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Nuclear arm-twisting, again

Nuclear arm-twisting, again
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First Published: Thu, May 07 2009. 09 08 PM IST
Updated: Thu, May 07 2009. 09 08 PM IST
The foreign policy contours of the Barack Obama administration with respect to India are getting clearer by the day. Greater American pressure on Kashmir, a renewal of the tilt in favour of Pakistan and a general coolness towards India are quite visible.
So it was not surprising when on Tuesday US assistant secretary of state Rose Gottemoeller stressed that adherence of India, among other countries, to the nuclear non-proliferation treaty (NPT) was a fundamental objective of the US. She was speaking at the United Nations in a meeting of 189 signatories of NPT.
Her statement comes barely seven months after the US exerted great diplomatic pressure on member nations of the Nuclear Suppliers Group to give a waiver to India for engaging in nuclear commerce without signing NPT.
At this time, one cannot say with certainty if Gottemoeller’s statement marks a complete break with the previous US administration of George W. Bush or whether it is part of an “atmospherics” exercise. There are countries that have complained about an exception being made in the case of India by helping it possess nuclear weapons and trade in nuclear technology at the same time. But given the world view of the Obama administration, it is more likely that it marks a departure from existing policy.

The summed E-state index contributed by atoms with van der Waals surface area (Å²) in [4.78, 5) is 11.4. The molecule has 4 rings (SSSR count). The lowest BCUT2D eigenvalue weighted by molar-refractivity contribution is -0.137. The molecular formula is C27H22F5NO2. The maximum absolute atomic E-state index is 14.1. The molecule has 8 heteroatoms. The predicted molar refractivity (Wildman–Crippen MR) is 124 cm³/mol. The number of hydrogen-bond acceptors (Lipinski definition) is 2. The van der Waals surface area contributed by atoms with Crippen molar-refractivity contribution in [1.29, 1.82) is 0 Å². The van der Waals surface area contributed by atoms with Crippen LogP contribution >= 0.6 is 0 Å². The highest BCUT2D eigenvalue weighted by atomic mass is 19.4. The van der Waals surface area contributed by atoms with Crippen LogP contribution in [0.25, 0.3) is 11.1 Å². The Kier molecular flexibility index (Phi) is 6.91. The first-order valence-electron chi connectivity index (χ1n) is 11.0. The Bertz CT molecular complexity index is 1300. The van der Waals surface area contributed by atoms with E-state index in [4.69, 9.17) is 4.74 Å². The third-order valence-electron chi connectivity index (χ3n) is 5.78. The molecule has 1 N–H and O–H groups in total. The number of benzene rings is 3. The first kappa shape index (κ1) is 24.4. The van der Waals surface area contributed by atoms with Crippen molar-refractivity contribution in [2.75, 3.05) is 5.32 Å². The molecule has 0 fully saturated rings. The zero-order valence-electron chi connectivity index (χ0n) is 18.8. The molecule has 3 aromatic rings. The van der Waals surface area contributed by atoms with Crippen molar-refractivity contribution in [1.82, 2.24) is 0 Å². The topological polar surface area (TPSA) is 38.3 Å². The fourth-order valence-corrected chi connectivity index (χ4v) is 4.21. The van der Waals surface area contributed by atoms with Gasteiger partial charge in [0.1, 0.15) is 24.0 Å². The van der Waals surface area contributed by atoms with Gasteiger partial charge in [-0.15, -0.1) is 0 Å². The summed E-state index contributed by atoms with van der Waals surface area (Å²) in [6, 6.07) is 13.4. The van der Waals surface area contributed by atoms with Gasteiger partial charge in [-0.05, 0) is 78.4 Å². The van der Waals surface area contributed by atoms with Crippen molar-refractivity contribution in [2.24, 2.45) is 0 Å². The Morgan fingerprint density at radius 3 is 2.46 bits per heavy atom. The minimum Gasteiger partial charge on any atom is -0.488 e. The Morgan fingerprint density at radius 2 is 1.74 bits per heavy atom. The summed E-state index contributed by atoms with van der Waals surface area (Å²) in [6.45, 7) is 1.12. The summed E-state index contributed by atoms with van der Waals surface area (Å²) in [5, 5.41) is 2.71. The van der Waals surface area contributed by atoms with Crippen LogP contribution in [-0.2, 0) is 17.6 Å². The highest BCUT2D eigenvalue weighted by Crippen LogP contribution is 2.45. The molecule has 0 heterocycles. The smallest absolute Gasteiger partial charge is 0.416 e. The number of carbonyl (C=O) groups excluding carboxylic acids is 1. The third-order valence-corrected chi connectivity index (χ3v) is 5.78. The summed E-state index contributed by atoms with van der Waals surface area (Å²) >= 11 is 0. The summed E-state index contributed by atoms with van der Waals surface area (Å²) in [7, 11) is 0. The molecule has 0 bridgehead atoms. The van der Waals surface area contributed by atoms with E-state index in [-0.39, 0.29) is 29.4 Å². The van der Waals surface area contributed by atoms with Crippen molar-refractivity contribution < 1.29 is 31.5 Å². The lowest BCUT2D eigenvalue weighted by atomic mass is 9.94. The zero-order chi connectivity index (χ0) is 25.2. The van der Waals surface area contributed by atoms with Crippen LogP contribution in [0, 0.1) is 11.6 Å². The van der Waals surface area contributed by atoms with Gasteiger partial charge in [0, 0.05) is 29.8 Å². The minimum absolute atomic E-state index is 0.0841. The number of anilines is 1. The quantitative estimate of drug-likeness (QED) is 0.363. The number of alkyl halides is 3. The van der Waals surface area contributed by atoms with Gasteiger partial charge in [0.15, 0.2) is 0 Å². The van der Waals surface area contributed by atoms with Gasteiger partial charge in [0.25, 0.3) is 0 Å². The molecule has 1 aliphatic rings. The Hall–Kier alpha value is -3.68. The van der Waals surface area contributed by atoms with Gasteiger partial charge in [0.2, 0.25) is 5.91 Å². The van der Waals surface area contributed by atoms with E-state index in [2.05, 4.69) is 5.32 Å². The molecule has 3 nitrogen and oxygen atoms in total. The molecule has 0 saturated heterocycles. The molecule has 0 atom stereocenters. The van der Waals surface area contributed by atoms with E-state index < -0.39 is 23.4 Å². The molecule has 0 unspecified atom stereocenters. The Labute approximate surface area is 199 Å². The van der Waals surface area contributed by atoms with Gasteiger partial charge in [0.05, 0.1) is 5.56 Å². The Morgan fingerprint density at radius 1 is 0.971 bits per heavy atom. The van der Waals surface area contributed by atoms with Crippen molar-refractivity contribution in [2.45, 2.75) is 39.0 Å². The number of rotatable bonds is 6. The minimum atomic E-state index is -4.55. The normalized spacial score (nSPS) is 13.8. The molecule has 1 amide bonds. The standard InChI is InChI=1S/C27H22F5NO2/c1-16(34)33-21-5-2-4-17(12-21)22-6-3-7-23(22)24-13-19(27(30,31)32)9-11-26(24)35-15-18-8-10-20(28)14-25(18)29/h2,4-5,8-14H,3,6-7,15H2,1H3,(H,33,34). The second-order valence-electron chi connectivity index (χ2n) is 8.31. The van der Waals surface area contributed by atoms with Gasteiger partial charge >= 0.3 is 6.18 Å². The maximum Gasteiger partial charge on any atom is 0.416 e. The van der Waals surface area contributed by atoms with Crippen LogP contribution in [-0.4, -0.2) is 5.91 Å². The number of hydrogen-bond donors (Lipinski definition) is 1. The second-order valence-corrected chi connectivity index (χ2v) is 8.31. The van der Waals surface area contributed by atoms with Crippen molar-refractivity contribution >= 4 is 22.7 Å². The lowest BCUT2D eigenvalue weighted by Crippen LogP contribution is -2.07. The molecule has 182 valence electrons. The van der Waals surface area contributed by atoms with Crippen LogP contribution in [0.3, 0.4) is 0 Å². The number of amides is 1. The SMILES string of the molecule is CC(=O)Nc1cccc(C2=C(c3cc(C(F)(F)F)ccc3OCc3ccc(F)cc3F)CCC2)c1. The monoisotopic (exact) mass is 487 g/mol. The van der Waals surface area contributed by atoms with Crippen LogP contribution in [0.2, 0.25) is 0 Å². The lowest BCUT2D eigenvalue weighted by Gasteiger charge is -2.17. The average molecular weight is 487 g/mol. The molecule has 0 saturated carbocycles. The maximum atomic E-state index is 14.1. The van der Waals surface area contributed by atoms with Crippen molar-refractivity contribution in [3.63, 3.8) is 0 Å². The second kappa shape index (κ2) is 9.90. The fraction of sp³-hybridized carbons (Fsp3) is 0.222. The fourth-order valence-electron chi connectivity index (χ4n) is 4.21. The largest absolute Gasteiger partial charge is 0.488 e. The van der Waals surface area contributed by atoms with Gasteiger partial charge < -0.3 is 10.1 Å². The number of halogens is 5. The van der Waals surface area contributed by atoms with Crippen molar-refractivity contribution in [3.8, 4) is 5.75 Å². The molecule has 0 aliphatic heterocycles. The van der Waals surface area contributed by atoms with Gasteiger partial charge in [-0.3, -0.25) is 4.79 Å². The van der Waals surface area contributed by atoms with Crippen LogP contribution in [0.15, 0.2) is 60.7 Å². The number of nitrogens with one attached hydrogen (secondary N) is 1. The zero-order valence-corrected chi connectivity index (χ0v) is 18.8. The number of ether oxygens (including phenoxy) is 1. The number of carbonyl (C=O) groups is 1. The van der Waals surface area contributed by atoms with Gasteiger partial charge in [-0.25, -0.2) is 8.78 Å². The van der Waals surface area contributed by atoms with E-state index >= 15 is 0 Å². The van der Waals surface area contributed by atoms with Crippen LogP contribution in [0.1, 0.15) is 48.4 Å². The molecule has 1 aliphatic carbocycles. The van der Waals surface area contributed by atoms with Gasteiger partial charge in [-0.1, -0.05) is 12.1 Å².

India has always argued that NPT is a discriminatory treaty that allows some countries to keep nuclear weapons and bans others from doing so. That logic has not changed. If the US feels that India has “blasted” its way into the nuclear club, then it should have worked harder for universal nuclear disarmament. It never did that. In fact, it has a record of duplicity in this respect. Nuclear weapons are part of American strategic and tactical military doctrines. Today, is the US in any position to make China agree to nuclear disarmament? What about Israel and North Korea?
This renewed pressure on the subject should not alarm India. It has weathered far more severe pressure on signing NPT during the first Bill Clinton regime. Remember Robin Raphael, another US assistant secretary of state? She would routinely come to New Delhi and indulge in crass pressure tactics. Today, Raphael is history. India should dismiss any arguments that Americans make on NPT.
Should India sign NPT? Tell us at views@livemint.com
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First Published: Thu, May 07 2009. 09 08 PM IST